Fall Camp Preview: DL

TigerSportsDigest.com is taking a look at each position as LSU prepares for the start of fall camp and we move on to the defensive line.

LSU continued its trend for sending defensive linemen to the NFL when Tyson Jackson was selected with the third overall pick in the 2009 draft. The reputation of the Tigers’ defensive line being one of the most feared in the Southeastern Conference, however, took a bit of a hit in 2008.


But was that hit warranted when in fact it performed just as well in terms of stats as LSU’s line did the year before?

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After registering 37.5 sacks – good for second in the SEC – and 67 quarterback hurries in 2007, the Tigers did not have nearly as much success in 2008 with applying pressure to opposing quarterbacks. Last year LSU finished sixth in the conference with 28 sacks and their 44 hurries ranked third in the league.


The entire defense has to be held accountable for the drop in production so it’s not fair to simply point the finger at only the men in the trenches.


One look at the numbers illustrates just that.


Of LSU’s 28 sacks in the ’08 campaign, defensive linemen accounted for 24.5 of them and 26 of the 44 hurries.


In contrast, the previous year LSU’s front four had only a half a sack more (25) in the national championship season with one more game under their belt. Of the 67 hurries, 46 came from the linemen.


A closer look at the stats from the last two seasons further indicates that LSU’s lack of pressure last season may have had more to do with scheme and the back seven as opposed to the defensive front.


In 2007, LSU’s linebackers were in on 5.5 sacks while the safeties accounted for seven. The linebackers were also credited with 17 hurries compared to four for the safeties.


Under co-defensive coordinators Bradley Dale Peveto and Doug Mallory, LSU’s linebackers logged just 2.5 sacks while the safeties notched only one. The safeties did account for 10 hurries to go with two from the cornerbacks, while the linebackers picked up only six in 2008. That is a noticeable drop-off in terms of support that the defensive line received in just one year’s time.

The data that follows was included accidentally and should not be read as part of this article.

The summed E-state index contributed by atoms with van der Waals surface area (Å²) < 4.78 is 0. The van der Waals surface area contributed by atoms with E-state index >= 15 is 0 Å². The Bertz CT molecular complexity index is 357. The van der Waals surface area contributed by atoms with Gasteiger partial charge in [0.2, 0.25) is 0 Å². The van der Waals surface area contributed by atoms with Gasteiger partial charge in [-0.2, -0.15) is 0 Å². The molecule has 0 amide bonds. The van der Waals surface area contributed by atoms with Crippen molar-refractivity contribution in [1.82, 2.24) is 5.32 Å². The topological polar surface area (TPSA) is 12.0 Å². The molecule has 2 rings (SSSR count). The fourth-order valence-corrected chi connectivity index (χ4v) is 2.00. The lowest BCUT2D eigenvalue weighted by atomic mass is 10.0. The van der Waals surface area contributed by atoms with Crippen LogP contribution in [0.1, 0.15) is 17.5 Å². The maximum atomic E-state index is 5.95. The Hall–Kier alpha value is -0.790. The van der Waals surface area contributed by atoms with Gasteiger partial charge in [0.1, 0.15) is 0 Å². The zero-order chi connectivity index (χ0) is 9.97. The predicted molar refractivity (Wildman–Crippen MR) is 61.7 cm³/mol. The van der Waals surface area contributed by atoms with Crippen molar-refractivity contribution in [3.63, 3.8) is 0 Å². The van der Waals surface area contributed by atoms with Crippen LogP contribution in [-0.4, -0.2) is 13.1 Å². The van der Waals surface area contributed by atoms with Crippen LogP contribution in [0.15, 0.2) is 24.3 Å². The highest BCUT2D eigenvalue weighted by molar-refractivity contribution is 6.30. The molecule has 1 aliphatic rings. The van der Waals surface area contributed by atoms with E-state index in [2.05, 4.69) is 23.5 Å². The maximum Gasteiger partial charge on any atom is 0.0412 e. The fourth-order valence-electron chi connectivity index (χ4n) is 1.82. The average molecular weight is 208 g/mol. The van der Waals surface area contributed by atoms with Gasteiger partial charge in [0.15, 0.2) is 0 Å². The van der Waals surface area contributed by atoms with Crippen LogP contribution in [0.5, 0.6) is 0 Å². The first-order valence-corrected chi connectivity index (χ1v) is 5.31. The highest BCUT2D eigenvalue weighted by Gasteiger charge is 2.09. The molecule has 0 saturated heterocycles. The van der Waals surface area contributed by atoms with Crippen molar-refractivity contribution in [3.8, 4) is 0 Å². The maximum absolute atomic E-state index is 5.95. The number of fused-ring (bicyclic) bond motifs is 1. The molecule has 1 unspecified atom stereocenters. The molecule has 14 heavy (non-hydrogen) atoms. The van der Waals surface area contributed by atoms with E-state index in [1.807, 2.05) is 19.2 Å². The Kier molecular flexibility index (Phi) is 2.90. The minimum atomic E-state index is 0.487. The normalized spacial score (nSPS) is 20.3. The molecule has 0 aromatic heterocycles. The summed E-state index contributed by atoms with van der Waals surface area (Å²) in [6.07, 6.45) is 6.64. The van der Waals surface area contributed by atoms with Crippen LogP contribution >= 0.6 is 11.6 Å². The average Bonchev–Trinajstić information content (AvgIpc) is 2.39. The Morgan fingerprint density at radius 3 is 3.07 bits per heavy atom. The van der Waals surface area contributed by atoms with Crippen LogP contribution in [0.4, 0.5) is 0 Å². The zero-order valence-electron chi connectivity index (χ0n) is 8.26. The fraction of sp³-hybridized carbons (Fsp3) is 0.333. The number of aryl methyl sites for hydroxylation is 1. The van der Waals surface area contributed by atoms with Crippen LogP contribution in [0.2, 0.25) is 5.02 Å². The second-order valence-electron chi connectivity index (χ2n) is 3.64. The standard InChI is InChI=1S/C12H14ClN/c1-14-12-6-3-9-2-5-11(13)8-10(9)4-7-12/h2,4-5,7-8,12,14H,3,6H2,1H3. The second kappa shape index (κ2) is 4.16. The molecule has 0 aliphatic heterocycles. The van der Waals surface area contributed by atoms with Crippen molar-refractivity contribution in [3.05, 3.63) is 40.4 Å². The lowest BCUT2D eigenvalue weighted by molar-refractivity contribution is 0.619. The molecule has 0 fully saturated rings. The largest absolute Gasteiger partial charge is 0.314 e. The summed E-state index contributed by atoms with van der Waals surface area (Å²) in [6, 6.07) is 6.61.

Last season’s 8-5 finish can be rehashed over and over until one turns blue in the face but the bottom line is that LSU did not perform up to its capabilities and that’s across the board.

Chase Clement is one of the young guys LSU will count on in 2009

The good thing is that last year is in the past and with an entire new defensive coaching staff in place, with the exception of defensive ends/special teams coach Joe Robinson, it’s best to just rip that page out of the book and toss it into file 13.


That’s exactly what defensive line coach Brick Haley and defensive coordinator John Chavis are doing because what happened prior to their arrival in January means very little.


The makeup of LSU’s defensive line in 2009 will hardly resemble much from last season as five guys from last year’s two-deep have either graduated or moved on to the NFL. That leaves plenty of new faces up front but it’s not as if Chavis and Haley were left with a bare cupboard.


“I think we’re on our way to describing who’s going to be there and there’s still some competition going on but we feel good with several guys,” Chavis said. “We made good progress in spring practice but that’s an ongoing deal and it’s a good thing because you have competition and guys working hard, trying to earn reps on the field.”


Only one starter returns from last year’s front in Charles Alexander who has been a starter since the middle of the 2006 season. The encouraging news is that the Tigers have someone who has been through the battles. On the flip side, though, Alexander has only started 11 games the last two years and did not start in 14 others due to nagging injuries that have plagued him his entire career.